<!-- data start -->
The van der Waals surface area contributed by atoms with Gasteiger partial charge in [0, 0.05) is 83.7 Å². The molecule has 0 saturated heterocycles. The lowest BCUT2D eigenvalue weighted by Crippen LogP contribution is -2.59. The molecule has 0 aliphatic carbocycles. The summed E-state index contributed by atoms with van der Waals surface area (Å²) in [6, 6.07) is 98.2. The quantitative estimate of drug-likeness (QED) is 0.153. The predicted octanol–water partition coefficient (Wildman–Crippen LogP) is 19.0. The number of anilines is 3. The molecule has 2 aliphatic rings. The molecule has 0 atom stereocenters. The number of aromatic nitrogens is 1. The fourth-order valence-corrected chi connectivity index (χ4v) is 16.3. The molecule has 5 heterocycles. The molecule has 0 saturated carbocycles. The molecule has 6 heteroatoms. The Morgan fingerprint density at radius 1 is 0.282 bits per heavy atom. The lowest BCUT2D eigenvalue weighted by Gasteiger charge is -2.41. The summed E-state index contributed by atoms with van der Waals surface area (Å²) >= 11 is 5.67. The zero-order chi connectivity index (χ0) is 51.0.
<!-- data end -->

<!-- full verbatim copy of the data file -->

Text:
The van der Waals surface area contributed by atoms with Gasteiger partial charge in [0, 0.05) is 83.7 Å². The molecule has 0 saturated heterocycles. The lowest BCUT2D eigenvalue weighted by Crippen LogP contribution is -2.59. The molecule has 0 aliphatic carbocycles. The summed E-state index contributed by atoms with van der Waals surface area (Å²) in [6, 6.07) is 98.2. The quantitative estimate of drug-likeness (QED) is 0.153. The predicted octanol–water partition coefficient (Wildman–Crippen LogP) is 19.0. The number of anilines is 3. The molecule has 2 aliphatic rings. The molecule has 0 atom stereocenters. The number of aromatic nitrogens is 1. The fourth-order valence-corrected chi connectivity index (χ4v) is 16.3. The molecule has 5 heterocycles. The molecule has 0 saturated carbocycles. The molecule has 6 heteroatoms. The Morgan fingerprint density at radius 1 is 0.282 bits per heavy atom. The lowest BCUT2D eigenvalue weighted by Gasteiger charge is -2.41. The summed E-state index contributed by atoms with van der Waals surface area (Å²) >= 11 is 5.67. The zero-order chi connectivity index (χ0) is 51.0.